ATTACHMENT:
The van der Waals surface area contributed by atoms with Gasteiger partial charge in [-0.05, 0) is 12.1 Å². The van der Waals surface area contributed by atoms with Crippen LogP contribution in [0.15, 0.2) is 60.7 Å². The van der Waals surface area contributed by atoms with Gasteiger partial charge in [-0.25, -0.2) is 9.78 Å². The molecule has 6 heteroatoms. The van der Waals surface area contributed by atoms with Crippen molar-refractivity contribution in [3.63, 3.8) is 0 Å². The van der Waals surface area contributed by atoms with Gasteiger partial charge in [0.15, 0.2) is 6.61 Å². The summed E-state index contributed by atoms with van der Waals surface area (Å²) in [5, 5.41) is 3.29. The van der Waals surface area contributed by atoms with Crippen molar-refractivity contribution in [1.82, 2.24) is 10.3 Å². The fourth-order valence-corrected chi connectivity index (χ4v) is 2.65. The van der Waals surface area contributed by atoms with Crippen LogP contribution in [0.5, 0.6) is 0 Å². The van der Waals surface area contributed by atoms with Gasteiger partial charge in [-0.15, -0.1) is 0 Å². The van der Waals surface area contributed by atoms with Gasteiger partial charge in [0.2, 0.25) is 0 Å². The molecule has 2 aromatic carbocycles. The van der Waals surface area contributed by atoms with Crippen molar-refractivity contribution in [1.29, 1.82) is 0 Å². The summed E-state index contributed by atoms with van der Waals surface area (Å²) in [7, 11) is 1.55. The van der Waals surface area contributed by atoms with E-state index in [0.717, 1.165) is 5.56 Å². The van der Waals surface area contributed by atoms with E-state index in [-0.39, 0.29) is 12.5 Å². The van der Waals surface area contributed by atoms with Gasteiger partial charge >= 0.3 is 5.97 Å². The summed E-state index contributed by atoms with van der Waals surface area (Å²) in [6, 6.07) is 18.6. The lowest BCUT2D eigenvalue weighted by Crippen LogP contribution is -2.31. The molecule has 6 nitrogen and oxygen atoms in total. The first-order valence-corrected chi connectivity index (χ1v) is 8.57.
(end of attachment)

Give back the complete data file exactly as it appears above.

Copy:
The van der Waals surface area contributed by atoms with Gasteiger partial charge in [-0.05, 0) is 12.1 Å². The van der Waals surface area contributed by atoms with Crippen LogP contribution in [0.15, 0.2) is 60.7 Å². The van der Waals surface area contributed by atoms with Gasteiger partial charge in [-0.25, -0.2) is 9.78 Å². The molecule has 6 heteroatoms. The van der Waals surface area contributed by atoms with Crippen molar-refractivity contribution in [3.63, 3.8) is 0 Å². The van der Waals surface area contributed by atoms with Gasteiger partial charge in [0.15, 0.2) is 6.61 Å². The summed E-state index contributed by atoms with van der Waals surface area (Å²) in [5, 5.41) is 3.29. The van der Waals surface area contributed by atoms with Crippen molar-refractivity contribution in [1.82, 2.24) is 10.3 Å². The fourth-order valence-corrected chi connectivity index (χ4v) is 2.65. The van der Waals surface area contributed by atoms with Crippen LogP contribution in [0.5, 0.6) is 0 Å². The van der Waals surface area contributed by atoms with Gasteiger partial charge in [-0.15, -0.1) is 0 Å². The van der Waals surface area contributed by atoms with Gasteiger partial charge in [0.2, 0.25) is 0 Å². The molecule has 2 aromatic carbocycles. The van der Waals surface area contributed by atoms with Crippen molar-refractivity contribution in [1.29, 1.82) is 0 Å². The summed E-state index contributed by atoms with van der Waals surface area (Å²) in [7, 11) is 1.55. The van der Waals surface area contributed by atoms with E-state index in [0.717, 1.165) is 5.56 Å². The van der Waals surface area contributed by atoms with E-state index in [-0.39, 0.29) is 12.5 Å². The van der Waals surface area contributed by atoms with Gasteiger partial charge >= 0.3 is 5.97 Å². The summed E-state index contributed by atoms with van der Waals surface area (Å²) in [6, 6.07) is 18.6. The lowest BCUT2D eigenvalue weighted by Crippen LogP contribution is -2.31. The molecule has 6 nitrogen and oxygen atoms in total. The first-order valence-corrected chi connectivity index (χ1v) is 8.57.